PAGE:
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Memorial Plaza at heart of city
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Memorial Plaza at heart of city

Memorial Plaza

Memorial Plaza in downtown Orangeburg still serves as the city's gathering space.

Orangeburg's Memorial Plaza is at the heart of the city's downtown district and in many ways at the heart of the city's community life.

There have been several major alterations in this center-city plot of land since the late 1800s when it was the location for the Orangeburg County Courthouse. Back then, it was known as Courthouse Square and for short, "The Square."

In the late 1920s, the old courthouse was demolished upon the completion of the new courthouse between Amelia and Church streets. The city purchased the old courthouse property from the county for $32,000.

A landscape gardener was brought in from Washington, D.C., to plan what became Memorial Plaza.

The U.S. War Department provided some captured World War I German artillery pieces to become plaza attractions. Other organizations provided guns of the Revolutionary and Civil wars.

In the center of the plaza layout was a triple-based fountain with electric illumination.

The middle fountain, the largest, was the "Lady Fountain" that is now at the entrance to Edisto Memorial Gardens. While on the plaza, the Lady Fountain sat above a reflecting goldfish pool.

Added to the plaza was the Confederate soldier statue and the statue of a fireman holding a child, later moved to the fire department on Middleton.

Despite booming, postwar World War II tourist traffic in the late 1940s on U.S. Highway 301, which flowed along the square on Russell, there was no major alteration of the plaza until the 1970s.

The traffic through the city was significant, with it bottlenecking at the four street-sided square. These were the days before the 301 traffic was rerouted onto John C. Calhoun Drive, constructed in the 1950s.

In the 1960s, the streets around the plaza were widened, making the square smaller in size.

The soldier statute was moved from the west-center to the middle. The fountains were removed entirely and gun emplacements relocated.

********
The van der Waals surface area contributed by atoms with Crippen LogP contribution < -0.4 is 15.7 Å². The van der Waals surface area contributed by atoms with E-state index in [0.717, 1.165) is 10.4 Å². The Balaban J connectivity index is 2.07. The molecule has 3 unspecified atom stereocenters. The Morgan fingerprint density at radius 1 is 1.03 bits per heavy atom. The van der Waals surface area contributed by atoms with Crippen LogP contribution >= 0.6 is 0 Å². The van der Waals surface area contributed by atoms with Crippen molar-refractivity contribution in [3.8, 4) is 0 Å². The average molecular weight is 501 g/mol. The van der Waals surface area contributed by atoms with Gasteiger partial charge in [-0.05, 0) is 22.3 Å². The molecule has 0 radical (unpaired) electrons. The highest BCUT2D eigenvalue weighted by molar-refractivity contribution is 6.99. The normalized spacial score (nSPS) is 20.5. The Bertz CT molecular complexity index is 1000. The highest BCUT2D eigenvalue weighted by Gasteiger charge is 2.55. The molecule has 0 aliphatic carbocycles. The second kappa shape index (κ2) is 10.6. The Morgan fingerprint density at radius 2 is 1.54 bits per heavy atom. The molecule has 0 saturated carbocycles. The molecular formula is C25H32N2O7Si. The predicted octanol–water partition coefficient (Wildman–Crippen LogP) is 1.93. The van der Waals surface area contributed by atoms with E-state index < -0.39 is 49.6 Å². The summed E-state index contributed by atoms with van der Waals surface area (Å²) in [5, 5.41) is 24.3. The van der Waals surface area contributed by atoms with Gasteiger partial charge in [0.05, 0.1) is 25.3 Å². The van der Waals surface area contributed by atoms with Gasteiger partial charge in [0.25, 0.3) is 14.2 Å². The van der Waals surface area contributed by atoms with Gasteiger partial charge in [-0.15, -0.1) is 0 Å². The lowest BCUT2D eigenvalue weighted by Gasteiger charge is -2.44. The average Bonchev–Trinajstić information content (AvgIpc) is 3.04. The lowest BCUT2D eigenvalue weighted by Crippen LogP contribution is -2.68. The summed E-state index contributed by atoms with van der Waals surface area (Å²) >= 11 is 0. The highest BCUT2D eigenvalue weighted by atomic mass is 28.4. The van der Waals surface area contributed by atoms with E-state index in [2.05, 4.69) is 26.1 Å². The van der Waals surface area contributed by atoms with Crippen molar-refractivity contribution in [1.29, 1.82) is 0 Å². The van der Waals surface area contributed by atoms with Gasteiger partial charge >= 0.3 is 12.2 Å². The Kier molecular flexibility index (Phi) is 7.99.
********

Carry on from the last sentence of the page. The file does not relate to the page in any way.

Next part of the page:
Amid a storm of controversy, the decision was made to further widen Russell Street in a diagonal cut on its border with the plaza. The square was no longer a square. The traffic flow was altered radically.

While much business downtown has suffered due to the construction of Interstate 95, which drew much traffic away from Orangeburg, Memorial Plaza still serves as the city's gathering space.

Community events such as car shows, the Orangeburg Festival of Roses street dance, St. Patrick's Day festivals, the annual Taste of Orangeburg, the farmers market, among other events continue to make the Memorial Plaza a place where Orangeburg comes together.

In 2000, the city embarked upon a $7 million, 15-year streetscape project in an effort to beautify a stretch of Russell Street from Edisto Memorial Gardens to Boulevard Street, plus portions of Middleton Street.

The project included sidewalk, lighting and drainage improvements and the addition of brick pavers, crosswalks, granite curbing and underground wiring. Parking and resurfacing work was also done.


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Staff Writer

Bradley Harris is a Government and Sports Reporter. The Irmo, SC native is a 2018 graduate of Claflin University and recipient of the 2018 South Carolina Press Association Collegiate Journalist of the Year Award.

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